Starting next year, cybersecurity companies based in Montgomery County will be eligible for a bonus — a local tax credit to go with the state one passed by the General Assembly in the spring.
The Montgomery County Council recently approved legislation that makes companies involved in the growing cybersecurity field that get certified for the state tax credits to be eligible for supplemental local credits.
The program offers cybersecurity businesses not just financial support but provides a “vote of confidence” for those in the industry, said Kwok Li, president and CEO of Bethesda-based cybersecurity business RioRey. The company develops products that defend systems from a type of Internet attack called distributed denial-of-service.
“This segment requires continuous innovation,” Li said. “It requires a full spectrum of employment levels.”
John Prisco, president and CEO of Rockville cybersecurity firm Triumfant, also praised the program. He said he moved his company to Montgomery in 2006 partly to take advantage of the skilled work force in the cybersecurity industry. The business has eight patents on its products, he said.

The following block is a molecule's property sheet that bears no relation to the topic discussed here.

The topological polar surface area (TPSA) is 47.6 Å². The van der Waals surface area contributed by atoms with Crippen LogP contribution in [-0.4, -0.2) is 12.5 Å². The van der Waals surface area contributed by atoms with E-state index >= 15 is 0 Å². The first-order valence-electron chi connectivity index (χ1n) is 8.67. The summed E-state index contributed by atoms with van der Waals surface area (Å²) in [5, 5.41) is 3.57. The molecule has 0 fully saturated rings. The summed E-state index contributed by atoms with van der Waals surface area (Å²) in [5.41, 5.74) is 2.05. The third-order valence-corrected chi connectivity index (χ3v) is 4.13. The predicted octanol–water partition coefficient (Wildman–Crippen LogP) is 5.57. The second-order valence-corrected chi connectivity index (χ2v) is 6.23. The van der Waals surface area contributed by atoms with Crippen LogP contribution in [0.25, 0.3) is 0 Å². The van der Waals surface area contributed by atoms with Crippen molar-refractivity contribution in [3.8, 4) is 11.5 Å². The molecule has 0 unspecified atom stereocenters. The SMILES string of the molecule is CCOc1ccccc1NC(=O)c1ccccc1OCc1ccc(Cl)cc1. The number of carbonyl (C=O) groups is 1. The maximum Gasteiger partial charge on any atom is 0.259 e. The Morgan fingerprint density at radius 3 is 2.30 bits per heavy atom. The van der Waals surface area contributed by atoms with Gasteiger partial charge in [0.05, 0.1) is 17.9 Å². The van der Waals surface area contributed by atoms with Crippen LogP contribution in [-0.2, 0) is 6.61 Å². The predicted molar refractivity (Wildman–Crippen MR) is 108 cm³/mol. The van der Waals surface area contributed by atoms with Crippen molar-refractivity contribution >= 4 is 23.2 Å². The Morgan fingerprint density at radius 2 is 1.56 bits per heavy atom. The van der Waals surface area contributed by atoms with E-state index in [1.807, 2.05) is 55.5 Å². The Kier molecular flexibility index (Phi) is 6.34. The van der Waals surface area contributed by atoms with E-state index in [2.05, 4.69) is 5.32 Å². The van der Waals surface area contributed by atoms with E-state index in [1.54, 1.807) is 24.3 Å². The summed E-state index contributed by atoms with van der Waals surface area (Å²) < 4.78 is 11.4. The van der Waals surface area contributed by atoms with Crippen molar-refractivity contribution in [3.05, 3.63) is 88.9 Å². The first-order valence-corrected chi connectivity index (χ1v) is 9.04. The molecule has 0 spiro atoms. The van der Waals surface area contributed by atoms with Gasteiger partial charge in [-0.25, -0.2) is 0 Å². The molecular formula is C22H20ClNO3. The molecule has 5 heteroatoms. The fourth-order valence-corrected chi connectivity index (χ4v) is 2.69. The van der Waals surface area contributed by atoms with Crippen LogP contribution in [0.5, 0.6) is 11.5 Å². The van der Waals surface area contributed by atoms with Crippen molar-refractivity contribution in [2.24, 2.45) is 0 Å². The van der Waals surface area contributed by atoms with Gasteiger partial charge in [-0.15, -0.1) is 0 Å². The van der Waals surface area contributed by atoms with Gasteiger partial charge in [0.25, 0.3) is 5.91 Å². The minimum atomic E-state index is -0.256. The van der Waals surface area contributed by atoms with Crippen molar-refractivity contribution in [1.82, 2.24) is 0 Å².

“The climate is already great, but [this program] really makes it even better,” Prisco said.
The program is modeled on a similar tax credit Montgomery officials passed in 2010 for life sciences businesses. A difference is that cybersecurity companies receive the credit themselves, rather than investors in the companies under the biotech program.
The county also has a tax credit for investors in green businesses that began this year.
Steven A. Silverman, director of the county’s Department of Economic Development, said in a recent council meeting that to his knowledge he did not know of any other local entities with tax credit programs in those three areas.
“We think this sets Montgomery County apart as the place to start and grow businesses in these sectors,” he said.
The exact amount of the supplement will be depend on the number of companies that receive credits and the amount of funds county officials appropriate each year. The state program is capped at a total of $3 million for next year.
Eligible businesses have to be certified by the state as “qualified” Maryland cybersecurity companies, as well as have fewer than 50 employees and be privately held.
The program piggybacks on other measures the county has taken in the field, such as partnering with the National Institute of Standards and Technology to form the National Cybersecurity Center of Excellence. Officials also want to start a business incubator in Montgomery to help grow startups focused on cybersecurity.